Words, Words, Words: Parannanza

Last night I was at a dinner party and made some new acquaintances. One of them was a very cute two year-old Italian girl. Just before it was time to eat, her mother tied a tiny red apron on her, which I thought was much sweeter and more grown-up than a bib, which a big girl of her age might have resented. When I complimented her style, saying “Mi piace la tua parannanza!” (I like your apron!) her mother was impressed by my vocabulary and asked how long I had been in Italy.

I was a bit surprised, thinking to myself that ‘apron’ wasn’t such a difficult or unusual word to know. But I did a bit of digging today and discovered that parannanza is not the only word for apron.

Grembiule is the much more commonly used word, and it seems that many Italians have never heard of the word parannanza! Even my trusty Word Reference site didn’t have it in their dictionary, although a Google search proved I hadn’t just made it up. Strange, I thought...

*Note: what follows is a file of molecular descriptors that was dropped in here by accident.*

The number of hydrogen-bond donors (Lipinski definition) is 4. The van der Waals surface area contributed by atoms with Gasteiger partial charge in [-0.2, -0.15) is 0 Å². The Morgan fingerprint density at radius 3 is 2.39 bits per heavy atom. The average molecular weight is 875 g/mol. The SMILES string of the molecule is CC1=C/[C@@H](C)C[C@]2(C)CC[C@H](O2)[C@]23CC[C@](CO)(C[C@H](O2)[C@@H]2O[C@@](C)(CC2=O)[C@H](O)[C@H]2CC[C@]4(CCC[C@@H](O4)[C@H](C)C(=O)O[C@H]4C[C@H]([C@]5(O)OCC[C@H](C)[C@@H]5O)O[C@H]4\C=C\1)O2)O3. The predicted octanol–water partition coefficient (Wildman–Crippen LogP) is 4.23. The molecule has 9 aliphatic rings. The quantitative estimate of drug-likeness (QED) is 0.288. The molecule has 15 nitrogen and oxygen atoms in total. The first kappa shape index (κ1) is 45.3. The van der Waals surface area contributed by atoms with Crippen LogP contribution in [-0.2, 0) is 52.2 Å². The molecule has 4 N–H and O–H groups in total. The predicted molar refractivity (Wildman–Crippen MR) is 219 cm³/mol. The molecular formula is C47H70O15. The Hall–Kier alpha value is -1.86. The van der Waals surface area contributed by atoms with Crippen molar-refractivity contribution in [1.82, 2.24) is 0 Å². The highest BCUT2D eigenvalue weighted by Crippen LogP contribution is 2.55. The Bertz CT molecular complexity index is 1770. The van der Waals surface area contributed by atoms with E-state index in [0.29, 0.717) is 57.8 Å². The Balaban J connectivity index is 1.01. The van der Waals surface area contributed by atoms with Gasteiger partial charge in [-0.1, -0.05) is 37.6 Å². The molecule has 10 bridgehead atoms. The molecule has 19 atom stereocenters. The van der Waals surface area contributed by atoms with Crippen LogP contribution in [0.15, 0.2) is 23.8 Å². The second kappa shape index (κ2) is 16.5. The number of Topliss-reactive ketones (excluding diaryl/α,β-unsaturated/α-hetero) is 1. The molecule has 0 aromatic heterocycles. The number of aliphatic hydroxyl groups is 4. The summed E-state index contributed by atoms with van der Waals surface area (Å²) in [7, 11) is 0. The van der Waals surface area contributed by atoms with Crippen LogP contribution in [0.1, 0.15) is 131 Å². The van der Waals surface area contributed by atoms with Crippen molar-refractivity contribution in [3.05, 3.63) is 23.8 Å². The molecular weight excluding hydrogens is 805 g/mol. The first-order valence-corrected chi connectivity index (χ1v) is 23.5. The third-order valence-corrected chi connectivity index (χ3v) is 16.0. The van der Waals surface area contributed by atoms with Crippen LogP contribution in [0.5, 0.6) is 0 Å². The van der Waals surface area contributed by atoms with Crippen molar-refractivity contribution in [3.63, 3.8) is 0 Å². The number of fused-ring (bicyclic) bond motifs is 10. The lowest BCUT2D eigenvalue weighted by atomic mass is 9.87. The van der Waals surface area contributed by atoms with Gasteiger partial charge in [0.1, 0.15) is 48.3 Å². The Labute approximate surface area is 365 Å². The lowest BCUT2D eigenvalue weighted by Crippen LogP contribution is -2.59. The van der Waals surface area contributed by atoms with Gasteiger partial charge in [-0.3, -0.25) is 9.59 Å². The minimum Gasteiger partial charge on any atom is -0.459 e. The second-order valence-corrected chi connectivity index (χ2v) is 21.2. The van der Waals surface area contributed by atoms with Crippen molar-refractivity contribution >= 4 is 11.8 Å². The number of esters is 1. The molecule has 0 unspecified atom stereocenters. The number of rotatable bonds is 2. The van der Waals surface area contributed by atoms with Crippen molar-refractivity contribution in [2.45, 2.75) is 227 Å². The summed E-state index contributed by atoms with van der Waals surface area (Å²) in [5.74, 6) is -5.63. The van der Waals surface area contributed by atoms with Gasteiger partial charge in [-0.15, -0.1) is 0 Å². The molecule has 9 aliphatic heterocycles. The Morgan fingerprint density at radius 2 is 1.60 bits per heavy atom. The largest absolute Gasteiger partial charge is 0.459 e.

Until I remembered from whom I had learned the word: Maritino. This man is fanatic for the Italian language and writes and speaks it as if every phrase were a line of poetry. In fact, back in our courtship days, he actually wrote me poems, and it was from these that I learned words like leggiadria (gracefulness, loveliness) and bramare (to long for, to yearn for). He has awakened in me a desire to deepen my understanding and appreciation of this beautiful language. I've been reading in Italian much more these days, realizing how much I still have to learn.

Since my two favorite things are memorizing random bits of information and impressing people I’ve just met (usually by reciting said random bits of information), I’ve decided to look up and memorize one new (and hopefully impressively unusual) Italian word a day, and share it with you, dear bloglings. Then I will try to use that word in a sentence at least three times that day, even if it is only to the Maritino.

I can already think of one for tonight…

Amore, mettiti la parannanza e lava i piatti!!  

(Love, put on an apron and wash the dishes!!)

(Just realized that grembiule should actually be the word of the day, as I already knew parannanza, and just discovered grembiule...)

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LanguageTiffany ParksComment